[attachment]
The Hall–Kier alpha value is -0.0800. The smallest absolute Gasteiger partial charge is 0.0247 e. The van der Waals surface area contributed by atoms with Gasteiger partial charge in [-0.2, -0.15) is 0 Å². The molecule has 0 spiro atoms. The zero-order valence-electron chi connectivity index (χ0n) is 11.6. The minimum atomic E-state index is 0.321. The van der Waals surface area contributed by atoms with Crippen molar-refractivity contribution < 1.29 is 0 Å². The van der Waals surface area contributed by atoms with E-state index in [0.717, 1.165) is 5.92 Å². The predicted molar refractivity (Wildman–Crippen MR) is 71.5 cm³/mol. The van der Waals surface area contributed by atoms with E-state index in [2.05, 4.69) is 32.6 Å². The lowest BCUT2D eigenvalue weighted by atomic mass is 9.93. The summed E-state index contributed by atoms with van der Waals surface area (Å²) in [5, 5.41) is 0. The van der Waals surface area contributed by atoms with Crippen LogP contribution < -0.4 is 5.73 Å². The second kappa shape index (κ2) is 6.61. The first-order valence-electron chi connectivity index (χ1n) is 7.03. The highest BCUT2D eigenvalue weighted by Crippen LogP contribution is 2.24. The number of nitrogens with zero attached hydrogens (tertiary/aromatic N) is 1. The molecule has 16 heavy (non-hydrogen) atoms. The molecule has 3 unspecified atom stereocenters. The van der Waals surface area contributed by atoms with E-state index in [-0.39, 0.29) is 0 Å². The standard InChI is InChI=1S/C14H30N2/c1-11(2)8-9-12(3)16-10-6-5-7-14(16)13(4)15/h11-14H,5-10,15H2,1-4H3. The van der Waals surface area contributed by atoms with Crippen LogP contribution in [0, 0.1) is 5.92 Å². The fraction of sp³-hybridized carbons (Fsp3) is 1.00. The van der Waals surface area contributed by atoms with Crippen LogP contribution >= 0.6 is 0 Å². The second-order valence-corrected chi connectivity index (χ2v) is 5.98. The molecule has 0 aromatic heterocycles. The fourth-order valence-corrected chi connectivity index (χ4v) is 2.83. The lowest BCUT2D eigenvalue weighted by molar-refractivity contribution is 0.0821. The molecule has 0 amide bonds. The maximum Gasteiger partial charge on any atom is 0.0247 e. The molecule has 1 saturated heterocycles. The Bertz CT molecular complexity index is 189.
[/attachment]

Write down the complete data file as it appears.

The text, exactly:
The Hall–Kier alpha value is -0.0800. The smallest absolute Gasteiger partial charge is 0.0247 e. The van der Waals surface area contributed by atoms with Gasteiger partial charge in [-0.2, -0.15) is 0 Å². The molecule has 0 spiro atoms. The zero-order valence-electron chi connectivity index (χ0n) is 11.6. The minimum atomic E-state index is 0.321. The van der Waals surface area contributed by atoms with Crippen molar-refractivity contribution < 1.29 is 0 Å². The van der Waals surface area contributed by atoms with E-state index in [0.717, 1.165) is 5.92 Å². The predicted molar refractivity (Wildman–Crippen MR) is 71.5 cm³/mol. The van der Waals surface area contributed by atoms with E-state index in [2.05, 4.69) is 32.6 Å². The lowest BCUT2D eigenvalue weighted by atomic mass is 9.93. The summed E-state index contributed by atoms with van der Waals surface area (Å²) in [5, 5.41) is 0. The van der Waals surface area contributed by atoms with Crippen LogP contribution < -0.4 is 5.73 Å². The second kappa shape index (κ2) is 6.61. The first-order valence-electron chi connectivity index (χ1n) is 7.03. The highest BCUT2D eigenvalue weighted by Crippen LogP contribution is 2.24. The number of nitrogens with zero attached hydrogens (tertiary/aromatic N) is 1. The molecule has 16 heavy (non-hydrogen) atoms. The molecule has 3 unspecified atom stereocenters. The van der Waals surface area contributed by atoms with E-state index in [-0.39, 0.29) is 0 Å². The standard InChI is InChI=1S/C14H30N2/c1-11(2)8-9-12(3)16-10-6-5-7-14(16)13(4)15/h11-14H,5-10,15H2,1-4H3. The van der Waals surface area contributed by atoms with Crippen LogP contribution in [0, 0.1) is 5.92 Å². The fraction of sp³-hybridized carbons (Fsp3) is 1.00. The van der Waals surface area contributed by atoms with Crippen LogP contribution >= 0.6 is 0 Å². The second-order valence-corrected chi connectivity index (χ2v) is 5.98. The molecule has 0 aromatic heterocycles. The fourth-order valence-corrected chi connectivity index (χ4v) is 2.83. The lowest BCUT2D eigenvalue weighted by molar-refractivity contribution is 0.0821. The molecule has 0 amide bonds. The maximum Gasteiger partial charge on any atom is 0.0247 e. The molecule has 1 saturated heterocycles. The Bertz CT molecular complexity index is 189.